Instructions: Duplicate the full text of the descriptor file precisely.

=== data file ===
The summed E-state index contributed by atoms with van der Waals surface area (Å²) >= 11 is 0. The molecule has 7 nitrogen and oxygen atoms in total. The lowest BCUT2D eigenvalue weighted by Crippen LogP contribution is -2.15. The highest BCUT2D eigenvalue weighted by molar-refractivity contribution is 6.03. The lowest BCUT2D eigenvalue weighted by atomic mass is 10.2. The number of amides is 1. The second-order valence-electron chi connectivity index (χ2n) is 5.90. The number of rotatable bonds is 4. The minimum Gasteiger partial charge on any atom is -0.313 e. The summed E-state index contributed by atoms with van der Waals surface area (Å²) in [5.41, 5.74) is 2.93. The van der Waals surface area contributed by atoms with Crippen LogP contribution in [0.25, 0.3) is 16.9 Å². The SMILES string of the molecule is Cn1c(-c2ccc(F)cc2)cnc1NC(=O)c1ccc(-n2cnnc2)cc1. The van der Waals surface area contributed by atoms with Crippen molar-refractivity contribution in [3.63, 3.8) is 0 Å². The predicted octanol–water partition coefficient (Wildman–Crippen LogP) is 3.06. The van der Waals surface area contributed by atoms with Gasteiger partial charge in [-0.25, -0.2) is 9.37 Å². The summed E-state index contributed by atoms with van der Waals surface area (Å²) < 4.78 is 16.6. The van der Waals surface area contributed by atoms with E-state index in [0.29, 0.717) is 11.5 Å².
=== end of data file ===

The summed E-state index contributed by atoms with van der Waals surface area (Å²) >= 11 is 0. The molecule has 7 nitrogen and oxygen atoms in total. The lowest BCUT2D eigenvalue weighted by Crippen LogP contribution is -2.15. The highest BCUT2D eigenvalue weighted by molar-refractivity contribution is 6.03. The lowest BCUT2D eigenvalue weighted by atomic mass is 10.2. The number of amides is 1. The second-order valence-electron chi connectivity index (χ2n) is 5.90. The number of rotatable bonds is 4. The minimum Gasteiger partial charge on any atom is -0.313 e. The summed E-state index contributed by atoms with van der Waals surface area (Å²) in [5.41, 5.74) is 2.93. The van der Waals surface area contributed by atoms with Crippen LogP contribution in [0.25, 0.3) is 16.9 Å². The SMILES string of the molecule is Cn1c(-c2ccc(F)cc2)cnc1NC(=O)c1ccc(-n2cnnc2)cc1. The van der Waals surface area contributed by atoms with Crippen molar-refractivity contribution in [3.63, 3.8) is 0 Å². The predicted octanol–water partition coefficient (Wildman–Crippen LogP) is 3.06. The van der Waals surface area contributed by atoms with Gasteiger partial charge in [-0.25, -0.2) is 9.37 Å². The summed E-state index contributed by atoms with van der Waals surface area (Å²) < 4.78 is 16.6. The van der Waals surface area contributed by atoms with E-state index in [0.29, 0.717) is 11.5 Å².